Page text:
Vultures may have a bad reputation as scavengers with a disgusting lifestyle but they perform vital functions in the ecosystems across Africa. And they are facing serious threats. Populations of seven species have fallen 80% in the past three generations, mainly due to poisoning of carcasses. This is unfortunate as vultures clean up carcasses and in doing so prevent the spread of disease and help recycle nutrients. Besides, they are simply fascinating birds.
Most of the vulture species in Africa specialize in scavenging (though the Palm-nut Vulture eats fruit and the Bearded Vulture eat bones) and they have various adaptations for this gruesome niche. They have excellent eyesight to find food and use thermals of rising hot air that allow them to soar for long distances while expending little or no energy (Lappet-faced Vultures can fly up to 800 km per day). The wings are broad with “fingertips” (or slotting) at the wingtips to help reduce drag. Their heads and necks are bare which may help in keeping themselves clean (or as some believe, help in thermoregulation). Actually, vultures are clean birds. After feeding they bathe in a nearby river or pan to wash all their feathers. There is a hierarchy, based on body and bill size, among the various species when feeding at a carcass. The largest vultures arrive first and with their heavy bills can rip out large chunks of meat. The smaller species, like the Egyptian Vulture, typically eat last. The White-backed and Cape Vultures have specialized spines on their tongues. During a feeding frenzy they can quickly lap up soft material that isn’t easily taken with the bill.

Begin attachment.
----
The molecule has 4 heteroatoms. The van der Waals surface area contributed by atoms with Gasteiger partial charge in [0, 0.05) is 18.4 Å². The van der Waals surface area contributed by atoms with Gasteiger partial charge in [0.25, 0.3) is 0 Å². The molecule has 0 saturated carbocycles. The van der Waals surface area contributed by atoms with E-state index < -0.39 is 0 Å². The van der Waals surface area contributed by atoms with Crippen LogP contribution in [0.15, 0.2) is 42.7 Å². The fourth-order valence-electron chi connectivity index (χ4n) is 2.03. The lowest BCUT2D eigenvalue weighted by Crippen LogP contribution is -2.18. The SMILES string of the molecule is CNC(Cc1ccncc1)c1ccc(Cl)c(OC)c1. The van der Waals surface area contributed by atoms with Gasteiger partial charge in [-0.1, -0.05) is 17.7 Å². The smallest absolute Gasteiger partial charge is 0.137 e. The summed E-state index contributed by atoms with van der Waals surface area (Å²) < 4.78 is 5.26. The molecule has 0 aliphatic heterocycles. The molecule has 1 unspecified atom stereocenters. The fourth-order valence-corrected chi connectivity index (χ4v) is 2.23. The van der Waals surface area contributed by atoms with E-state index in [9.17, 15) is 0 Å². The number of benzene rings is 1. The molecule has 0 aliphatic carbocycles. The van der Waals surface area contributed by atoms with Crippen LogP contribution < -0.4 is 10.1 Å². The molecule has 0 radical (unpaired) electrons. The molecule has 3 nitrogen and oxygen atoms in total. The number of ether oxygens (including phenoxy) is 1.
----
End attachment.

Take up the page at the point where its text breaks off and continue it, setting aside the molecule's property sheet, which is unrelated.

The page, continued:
Their digestive tracts are highly corrosive allowing them to ingest putrid meat full of bacteria and kill the spores of disease causing microbes. They can detoxify bacterial toxins that would kill other vertebrates. Vultures reduce the number of mammalian scavengers at a kill so the transmission of diseases between infected mammals may be greater without vultures. In the 1990’s Asian countries experienced a >96% reduction in vulture populations and a parallel increase in feral dog numbers and rabies transmission.
Given the importance of the ecological role vultures play it’s disturbing to read recent reports documenting the dramatic decline of vulture populations across Africa. A June 2015 paper in Conservation Letters claims vulture are crashing to extinction. The situation is particularly alarming for the rare White-headed Vulture (Trigonoceps occipitalis) which is declining 6.7% a year on average. Three other species, including southern Africa’s largest vulture, the Lappet-faced vulture (Torgos tracheliotos), are declining between 5% and 6% a year.
There are a number of factors contributing to the rapid decline of vulture populations. The analysis done in the Conservation Letters paper estimates 61% of vulture fatalities are from poisoning of animal carcasses. Farmers living near national parks treat cattle carcasses with toxic agricultural pesticides to target lions and hyenas that kill their livestock. Vultures are accidental victims.
Poachers that shoot elephants and rhinos will poison the carcasses to directly target vultures. Vultures circling above a kill can alert authorities to presence of poachers. In 2013 about 700 vultures died from a poisoned elephant carcass in the Caprivi Strip of Namibia.
The illegal trade in vulture body parts accounts for about 21% of vulture deaths. Vulture body parts have long been important in African cultures where it is believed that they cure a range of physical and mental illnesses, improve success in gambling and business ventures, or increase intelligence in children. Practitioners of traditional medicine will poison vultures and collect only their head or feet.
Vultures often die of electrocution from power lines and wind turbines. A number of other factors are contributing to the demise of vultures including habitat loss, disturbance at nest site, and a reduction of large mammal populations.